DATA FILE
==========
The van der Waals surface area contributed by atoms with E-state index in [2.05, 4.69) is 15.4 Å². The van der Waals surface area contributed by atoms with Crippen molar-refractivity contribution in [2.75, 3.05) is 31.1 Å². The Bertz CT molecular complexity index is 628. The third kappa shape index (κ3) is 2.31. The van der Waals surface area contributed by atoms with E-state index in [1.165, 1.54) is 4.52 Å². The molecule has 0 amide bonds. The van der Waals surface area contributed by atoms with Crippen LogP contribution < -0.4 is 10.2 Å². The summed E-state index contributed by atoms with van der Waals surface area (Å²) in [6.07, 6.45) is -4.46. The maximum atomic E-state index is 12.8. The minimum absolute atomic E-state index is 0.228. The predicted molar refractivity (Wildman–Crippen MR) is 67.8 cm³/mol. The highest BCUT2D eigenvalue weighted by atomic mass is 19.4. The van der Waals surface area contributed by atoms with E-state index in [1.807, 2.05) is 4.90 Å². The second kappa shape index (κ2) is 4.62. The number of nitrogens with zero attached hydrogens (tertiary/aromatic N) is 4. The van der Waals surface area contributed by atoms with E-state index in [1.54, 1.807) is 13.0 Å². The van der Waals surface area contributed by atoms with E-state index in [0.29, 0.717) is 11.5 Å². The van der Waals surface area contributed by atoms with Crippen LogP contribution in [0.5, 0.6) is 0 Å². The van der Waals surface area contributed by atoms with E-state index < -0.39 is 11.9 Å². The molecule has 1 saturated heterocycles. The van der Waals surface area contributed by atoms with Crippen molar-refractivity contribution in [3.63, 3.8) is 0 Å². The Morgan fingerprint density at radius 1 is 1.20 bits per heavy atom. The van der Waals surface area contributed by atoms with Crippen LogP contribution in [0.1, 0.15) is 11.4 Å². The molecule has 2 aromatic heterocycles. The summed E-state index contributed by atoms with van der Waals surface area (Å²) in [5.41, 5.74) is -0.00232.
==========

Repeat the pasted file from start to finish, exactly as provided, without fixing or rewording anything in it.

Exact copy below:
The van der Waals surface area contributed by atoms with E-state index in [2.05, 4.69) is 15.4 Å². The van der Waals surface area contributed by atoms with Crippen molar-refractivity contribution in [2.75, 3.05) is 31.1 Å². The Bertz CT molecular complexity index is 628. The third kappa shape index (κ3) is 2.31. The van der Waals surface area contributed by atoms with E-state index in [1.165, 1.54) is 4.52 Å². The molecule has 0 amide bonds. The van der Waals surface area contributed by atoms with Crippen LogP contribution < -0.4 is 10.2 Å². The summed E-state index contributed by atoms with van der Waals surface area (Å²) in [6.07, 6.45) is -4.46. The maximum atomic E-state index is 12.8. The minimum absolute atomic E-state index is 0.228. The predicted molar refractivity (Wildman–Crippen MR) is 67.8 cm³/mol. The highest BCUT2D eigenvalue weighted by atomic mass is 19.4. The van der Waals surface area contributed by atoms with E-state index in [1.807, 2.05) is 4.90 Å². The second kappa shape index (κ2) is 4.62. The number of nitrogens with zero attached hydrogens (tertiary/aromatic N) is 4. The van der Waals surface area contributed by atoms with E-state index in [1.54, 1.807) is 13.0 Å². The van der Waals surface area contributed by atoms with E-state index in [0.29, 0.717) is 11.5 Å². The van der Waals surface area contributed by atoms with Crippen LogP contribution in [0.5, 0.6) is 0 Å². The van der Waals surface area contributed by atoms with E-state index < -0.39 is 11.9 Å². The molecule has 1 saturated heterocycles. The van der Waals surface area contributed by atoms with Crippen molar-refractivity contribution in [3.63, 3.8) is 0 Å². The Morgan fingerprint density at radius 1 is 1.20 bits per heavy atom. The van der Waals surface area contributed by atoms with Crippen LogP contribution in [0.1, 0.15) is 11.4 Å². The molecule has 2 aromatic heterocycles. The summed E-state index contributed by atoms with van der Waals surface area (Å²) in [5.41, 5.74) is -0.00232.